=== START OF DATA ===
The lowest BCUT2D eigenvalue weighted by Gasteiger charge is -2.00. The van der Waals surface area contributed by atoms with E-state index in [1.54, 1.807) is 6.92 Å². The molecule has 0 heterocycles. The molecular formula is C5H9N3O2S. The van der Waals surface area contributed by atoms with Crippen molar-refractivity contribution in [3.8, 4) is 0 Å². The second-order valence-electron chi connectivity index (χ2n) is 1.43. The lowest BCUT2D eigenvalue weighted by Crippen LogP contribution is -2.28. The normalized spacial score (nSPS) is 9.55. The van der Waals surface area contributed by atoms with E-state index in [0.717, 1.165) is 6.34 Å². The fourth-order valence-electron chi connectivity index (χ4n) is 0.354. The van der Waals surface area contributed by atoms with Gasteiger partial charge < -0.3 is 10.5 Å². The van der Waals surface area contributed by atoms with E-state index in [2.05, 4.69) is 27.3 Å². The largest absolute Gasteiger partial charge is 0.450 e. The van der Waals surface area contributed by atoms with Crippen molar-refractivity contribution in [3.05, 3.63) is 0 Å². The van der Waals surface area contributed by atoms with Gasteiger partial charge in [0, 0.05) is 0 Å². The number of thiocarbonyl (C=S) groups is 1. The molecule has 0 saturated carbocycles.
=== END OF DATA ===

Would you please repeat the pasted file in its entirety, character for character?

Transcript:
The lowest BCUT2D eigenvalue weighted by Gasteiger charge is -2.00. The van der Waals surface area contributed by atoms with E-state index in [1.54, 1.807) is 6.92 Å². The molecule has 0 heterocycles. The molecular formula is C5H9N3O2S. The van der Waals surface area contributed by atoms with Crippen molar-refractivity contribution in [3.8, 4) is 0 Å². The second-order valence-electron chi connectivity index (χ2n) is 1.43. The lowest BCUT2D eigenvalue weighted by Crippen LogP contribution is -2.28. The normalized spacial score (nSPS) is 9.55. The van der Waals surface area contributed by atoms with E-state index in [0.717, 1.165) is 6.34 Å². The fourth-order valence-electron chi connectivity index (χ4n) is 0.354. The van der Waals surface area contributed by atoms with Gasteiger partial charge < -0.3 is 10.5 Å². The van der Waals surface area contributed by atoms with E-state index in [2.05, 4.69) is 27.3 Å². The largest absolute Gasteiger partial charge is 0.450 e. The van der Waals surface area contributed by atoms with Crippen molar-refractivity contribution in [3.05, 3.63) is 0 Å². The van der Waals surface area contributed by atoms with Gasteiger partial charge in [0, 0.05) is 0 Å². The number of thiocarbonyl (C=S) groups is 1. The molecule has 0 saturated carbocycles.